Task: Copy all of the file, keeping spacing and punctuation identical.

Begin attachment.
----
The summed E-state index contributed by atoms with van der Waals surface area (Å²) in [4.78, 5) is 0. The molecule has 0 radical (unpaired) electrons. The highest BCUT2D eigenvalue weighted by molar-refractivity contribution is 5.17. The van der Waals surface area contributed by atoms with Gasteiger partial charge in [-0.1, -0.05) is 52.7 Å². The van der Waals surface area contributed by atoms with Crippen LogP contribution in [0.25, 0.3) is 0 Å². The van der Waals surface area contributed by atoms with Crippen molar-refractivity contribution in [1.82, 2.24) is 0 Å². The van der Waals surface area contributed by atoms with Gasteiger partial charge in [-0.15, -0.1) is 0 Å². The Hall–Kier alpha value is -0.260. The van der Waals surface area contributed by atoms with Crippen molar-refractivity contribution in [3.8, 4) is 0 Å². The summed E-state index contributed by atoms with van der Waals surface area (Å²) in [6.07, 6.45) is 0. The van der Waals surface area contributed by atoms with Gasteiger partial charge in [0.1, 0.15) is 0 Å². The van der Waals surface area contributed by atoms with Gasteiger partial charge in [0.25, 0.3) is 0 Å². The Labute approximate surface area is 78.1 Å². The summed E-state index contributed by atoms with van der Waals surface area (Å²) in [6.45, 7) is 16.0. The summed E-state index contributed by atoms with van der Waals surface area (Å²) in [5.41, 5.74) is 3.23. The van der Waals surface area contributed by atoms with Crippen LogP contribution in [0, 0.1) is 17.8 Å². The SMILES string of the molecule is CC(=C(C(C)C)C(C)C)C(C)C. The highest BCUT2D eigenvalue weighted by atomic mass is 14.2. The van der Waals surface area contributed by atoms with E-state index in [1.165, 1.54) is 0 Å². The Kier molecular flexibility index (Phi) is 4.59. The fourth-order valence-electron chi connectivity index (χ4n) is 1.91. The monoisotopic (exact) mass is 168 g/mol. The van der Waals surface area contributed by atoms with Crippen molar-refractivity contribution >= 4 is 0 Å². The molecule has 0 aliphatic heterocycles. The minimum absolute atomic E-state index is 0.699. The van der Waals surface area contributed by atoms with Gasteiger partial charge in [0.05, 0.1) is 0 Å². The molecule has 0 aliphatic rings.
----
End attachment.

The summed E-state index contributed by atoms with van der Waals surface area (Å²) in [4.78, 5) is 0. The molecule has 0 radical (unpaired) electrons. The highest BCUT2D eigenvalue weighted by molar-refractivity contribution is 5.17. The van der Waals surface area contributed by atoms with Gasteiger partial charge in [-0.1, -0.05) is 52.7 Å². The van der Waals surface area contributed by atoms with Crippen LogP contribution in [0.25, 0.3) is 0 Å². The van der Waals surface area contributed by atoms with Crippen molar-refractivity contribution in [1.82, 2.24) is 0 Å². The van der Waals surface area contributed by atoms with Gasteiger partial charge in [-0.15, -0.1) is 0 Å². The Hall–Kier alpha value is -0.260. The van der Waals surface area contributed by atoms with Crippen molar-refractivity contribution in [3.8, 4) is 0 Å². The summed E-state index contributed by atoms with van der Waals surface area (Å²) in [6.07, 6.45) is 0. The van der Waals surface area contributed by atoms with Gasteiger partial charge in [0.1, 0.15) is 0 Å². The van der Waals surface area contributed by atoms with Gasteiger partial charge in [0.25, 0.3) is 0 Å². The Labute approximate surface area is 78.1 Å². The summed E-state index contributed by atoms with van der Waals surface area (Å²) in [6.45, 7) is 16.0. The summed E-state index contributed by atoms with van der Waals surface area (Å²) in [5.41, 5.74) is 3.23. The van der Waals surface area contributed by atoms with Crippen LogP contribution in [0, 0.1) is 17.8 Å². The SMILES string of the molecule is CC(=C(C(C)C)C(C)C)C(C)C. The highest BCUT2D eigenvalue weighted by atomic mass is 14.2. The van der Waals surface area contributed by atoms with E-state index in [1.165, 1.54) is 0 Å². The Kier molecular flexibility index (Phi) is 4.59. The fourth-order valence-electron chi connectivity index (χ4n) is 1.91. The monoisotopic (exact) mass is 168 g/mol. The van der Waals surface area contributed by atoms with Crippen molar-refractivity contribution >= 4 is 0 Å². The molecule has 0 aliphatic heterocycles. The minimum absolute atomic E-state index is 0.699. The van der Waals surface area contributed by atoms with Gasteiger partial charge in [0.05, 0.1) is 0 Å². The molecule has 0 aliphatic rings.